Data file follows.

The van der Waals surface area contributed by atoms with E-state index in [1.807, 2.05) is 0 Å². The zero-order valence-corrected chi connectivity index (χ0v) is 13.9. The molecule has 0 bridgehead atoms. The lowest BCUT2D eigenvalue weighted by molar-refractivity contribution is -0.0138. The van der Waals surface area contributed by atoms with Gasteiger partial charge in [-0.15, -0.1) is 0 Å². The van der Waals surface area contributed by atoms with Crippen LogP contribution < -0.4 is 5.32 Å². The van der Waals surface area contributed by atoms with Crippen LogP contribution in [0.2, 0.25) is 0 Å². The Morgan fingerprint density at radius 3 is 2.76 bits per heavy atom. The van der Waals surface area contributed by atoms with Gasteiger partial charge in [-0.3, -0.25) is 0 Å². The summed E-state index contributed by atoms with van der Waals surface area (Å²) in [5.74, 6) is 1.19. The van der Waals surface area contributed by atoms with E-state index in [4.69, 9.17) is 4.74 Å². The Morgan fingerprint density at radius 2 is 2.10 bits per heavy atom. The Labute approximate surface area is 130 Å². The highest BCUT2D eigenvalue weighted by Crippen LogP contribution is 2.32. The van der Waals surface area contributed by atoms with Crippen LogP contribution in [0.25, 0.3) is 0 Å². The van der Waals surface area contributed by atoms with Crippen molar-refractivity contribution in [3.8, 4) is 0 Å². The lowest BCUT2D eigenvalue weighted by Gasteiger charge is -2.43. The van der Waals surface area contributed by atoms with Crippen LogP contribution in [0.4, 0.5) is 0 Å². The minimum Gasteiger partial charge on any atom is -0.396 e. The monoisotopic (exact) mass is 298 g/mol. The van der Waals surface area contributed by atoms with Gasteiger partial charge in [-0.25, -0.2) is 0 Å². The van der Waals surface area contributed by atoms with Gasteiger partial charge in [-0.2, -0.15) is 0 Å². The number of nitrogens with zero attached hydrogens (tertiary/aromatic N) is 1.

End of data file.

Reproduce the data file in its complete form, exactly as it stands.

The van der Waals surface area contributed by atoms with E-state index in [1.807, 2.05) is 0 Å². The zero-order valence-corrected chi connectivity index (χ0v) is 13.9. The molecule has 0 bridgehead atoms. The lowest BCUT2D eigenvalue weighted by molar-refractivity contribution is -0.0138. The van der Waals surface area contributed by atoms with Gasteiger partial charge in [-0.15, -0.1) is 0 Å². The van der Waals surface area contributed by atoms with Crippen LogP contribution < -0.4 is 5.32 Å². The van der Waals surface area contributed by atoms with Crippen LogP contribution in [0.2, 0.25) is 0 Å². The Morgan fingerprint density at radius 3 is 2.76 bits per heavy atom. The van der Waals surface area contributed by atoms with Gasteiger partial charge in [-0.3, -0.25) is 0 Å². The summed E-state index contributed by atoms with van der Waals surface area (Å²) in [5.74, 6) is 1.19. The van der Waals surface area contributed by atoms with E-state index in [4.69, 9.17) is 4.74 Å². The Morgan fingerprint density at radius 2 is 2.10 bits per heavy atom. The Labute approximate surface area is 130 Å². The highest BCUT2D eigenvalue weighted by Crippen LogP contribution is 2.32. The van der Waals surface area contributed by atoms with Crippen LogP contribution in [0.25, 0.3) is 0 Å². The van der Waals surface area contributed by atoms with Crippen molar-refractivity contribution in [3.8, 4) is 0 Å². The lowest BCUT2D eigenvalue weighted by Gasteiger charge is -2.43. The van der Waals surface area contributed by atoms with Crippen LogP contribution in [0.4, 0.5) is 0 Å². The minimum Gasteiger partial charge on any atom is -0.396 e. The monoisotopic (exact) mass is 298 g/mol. The van der Waals surface area contributed by atoms with Gasteiger partial charge in [-0.25, -0.2) is 0 Å². The van der Waals surface area contributed by atoms with Gasteiger partial charge in [-0.2, -0.15) is 0 Å². The number of nitrogens with zero attached hydrogens (tertiary/aromatic N) is 1.